Sprint rivalries often have a certain edge over GC battles. Jakobsen, Van Aert and Jasper Philipsen’s teams have all agreed to be filmed, so there’s potential in teasing out the human angle behind the fight for the green jersey.
Internal team rivalries, if any emerged, would also be hugely entertaining to fans and non-fans alike, similar to that between Ricciardo and Verstappen in the first series of Drive to Survive. Human relationships are something everyone understands.
Explaining the races within the race
As there are several races going on at any given time in the Tour - the stage itself, the battle for yellow, green, polka dot and white jerseys - making sense of the chaos will be vital. An easy place to start is by explaining the different jersey competitions, before highlighting that each day some riders are trying to win the stage while others the general classification.
But perhaps the most fascinating race in the Tour is not the blistering stage sprints or high-altitude GC battles, but the race against the time cut. Following sprinters through mountain stages as they scrape the time cut or face elimination is a compelling storyline absent from TV cameras.
Reiterating the sacrifice most riders make in terms of their chances of winning is also crucial here. In no other sport does a participant lay down their chances of winning quite so much as in cycling, and the role of the domestique should be explained to an audience unaccustomed to drafting and aerodynamics.
Demistifying the subtleties of cycling
Drive to Survive would not have been such a success without access to team principal/driver radio. What fascinating insight listening to cycling’s directuer sportifs orders via race radio would be, or simply what the riders are saying to each other on the radio. Race radio would help people understand team strategies and how they change over the stage.
Explaining a few of the UCI’s - sometimes baffling - rules, as well as those specific to the Tour de France, might also help audiences understand the race as they can shape what happens on the road. And you don't have to be a cycling fan to enjoy a good debate about sock height.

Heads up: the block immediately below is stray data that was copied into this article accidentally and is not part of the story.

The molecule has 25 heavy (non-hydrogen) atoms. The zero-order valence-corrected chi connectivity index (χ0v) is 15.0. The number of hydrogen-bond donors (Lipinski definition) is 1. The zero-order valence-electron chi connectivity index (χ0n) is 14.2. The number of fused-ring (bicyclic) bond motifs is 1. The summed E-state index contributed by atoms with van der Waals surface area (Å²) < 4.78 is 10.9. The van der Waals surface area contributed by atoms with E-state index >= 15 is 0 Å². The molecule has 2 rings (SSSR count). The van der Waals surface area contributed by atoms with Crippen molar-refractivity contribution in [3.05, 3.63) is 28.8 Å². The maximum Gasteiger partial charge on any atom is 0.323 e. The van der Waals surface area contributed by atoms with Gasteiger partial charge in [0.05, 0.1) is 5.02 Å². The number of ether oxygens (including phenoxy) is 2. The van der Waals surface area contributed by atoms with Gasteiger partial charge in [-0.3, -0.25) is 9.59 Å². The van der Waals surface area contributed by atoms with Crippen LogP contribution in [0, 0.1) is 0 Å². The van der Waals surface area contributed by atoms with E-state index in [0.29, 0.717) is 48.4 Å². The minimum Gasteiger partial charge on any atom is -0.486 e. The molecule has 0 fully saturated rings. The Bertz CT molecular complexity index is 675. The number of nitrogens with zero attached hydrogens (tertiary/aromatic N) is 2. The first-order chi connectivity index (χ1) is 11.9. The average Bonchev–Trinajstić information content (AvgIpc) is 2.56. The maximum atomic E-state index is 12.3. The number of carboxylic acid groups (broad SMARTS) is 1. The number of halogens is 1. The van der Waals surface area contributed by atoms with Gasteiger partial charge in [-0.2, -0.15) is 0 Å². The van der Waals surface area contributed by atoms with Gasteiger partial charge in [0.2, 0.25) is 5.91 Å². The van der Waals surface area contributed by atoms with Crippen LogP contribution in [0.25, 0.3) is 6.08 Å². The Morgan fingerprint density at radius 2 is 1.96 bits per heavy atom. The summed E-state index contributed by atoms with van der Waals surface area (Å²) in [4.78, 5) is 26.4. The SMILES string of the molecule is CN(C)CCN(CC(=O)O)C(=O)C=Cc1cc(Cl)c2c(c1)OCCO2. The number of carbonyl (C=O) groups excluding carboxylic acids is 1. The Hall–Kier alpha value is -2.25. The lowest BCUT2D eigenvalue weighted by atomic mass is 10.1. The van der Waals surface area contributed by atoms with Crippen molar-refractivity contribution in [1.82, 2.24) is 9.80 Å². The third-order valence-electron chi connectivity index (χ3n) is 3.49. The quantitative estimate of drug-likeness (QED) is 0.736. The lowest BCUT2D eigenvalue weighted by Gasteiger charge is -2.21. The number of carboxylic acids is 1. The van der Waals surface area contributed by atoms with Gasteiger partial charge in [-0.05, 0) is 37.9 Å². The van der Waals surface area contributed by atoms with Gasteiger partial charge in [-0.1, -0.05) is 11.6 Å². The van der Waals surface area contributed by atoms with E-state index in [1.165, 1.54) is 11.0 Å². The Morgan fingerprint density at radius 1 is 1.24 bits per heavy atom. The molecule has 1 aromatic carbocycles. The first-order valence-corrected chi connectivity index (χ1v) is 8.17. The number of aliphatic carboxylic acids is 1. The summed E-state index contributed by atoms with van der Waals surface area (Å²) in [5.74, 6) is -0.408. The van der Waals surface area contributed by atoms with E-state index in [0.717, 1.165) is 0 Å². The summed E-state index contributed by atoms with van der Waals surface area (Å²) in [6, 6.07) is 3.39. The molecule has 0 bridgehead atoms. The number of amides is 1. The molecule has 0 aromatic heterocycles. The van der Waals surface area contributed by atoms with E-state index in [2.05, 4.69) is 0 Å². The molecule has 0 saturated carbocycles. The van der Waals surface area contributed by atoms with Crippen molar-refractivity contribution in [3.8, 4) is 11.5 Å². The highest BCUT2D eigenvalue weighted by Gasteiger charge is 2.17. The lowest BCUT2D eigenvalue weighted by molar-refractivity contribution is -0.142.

Go heavy on the drama
Box to Box can really cash in here. F1 and cycling are similar in this respect, in that they share unbridled moments of sheer drama. Pogačar, like Verstappen did to Hamilton, snatched the 2020 Tour from Roglič at the final opportunity. Drama just follows the Tour.
Think Chris Froome running up Mont Ventoux in 2016, after a late crash made his bike unrideable. The landslide on the Col de Iseran stopping Egan Bernal and Yates in their tracks. Someone throwing nails on the road in stage 16 of the 2012 Tour, and the massive pile-up caused by the woman holding a sign for her grandparents last year.
Cycling fans may not like to see three weeks of racing ripped apart and packaged up for a Netflix audience in the same way many F1 fans disagreed with the way Drive to Survive was made. But we must remember the show isn’t really for cycling fans. It’s for attracting new audiences and expanding the sport for which we should all cheer.
The series is set to air in May 2023, just before next year’s Tour.
Eight teams are currently involved in the project. They are Jumbo-Visma, EF Education EasyPost, Quick-Step AlphaVinyl, Groupama-FDJ, Ineos Grenadiers, Ag2r Citroën, Alpecin-Fenix and Movistar.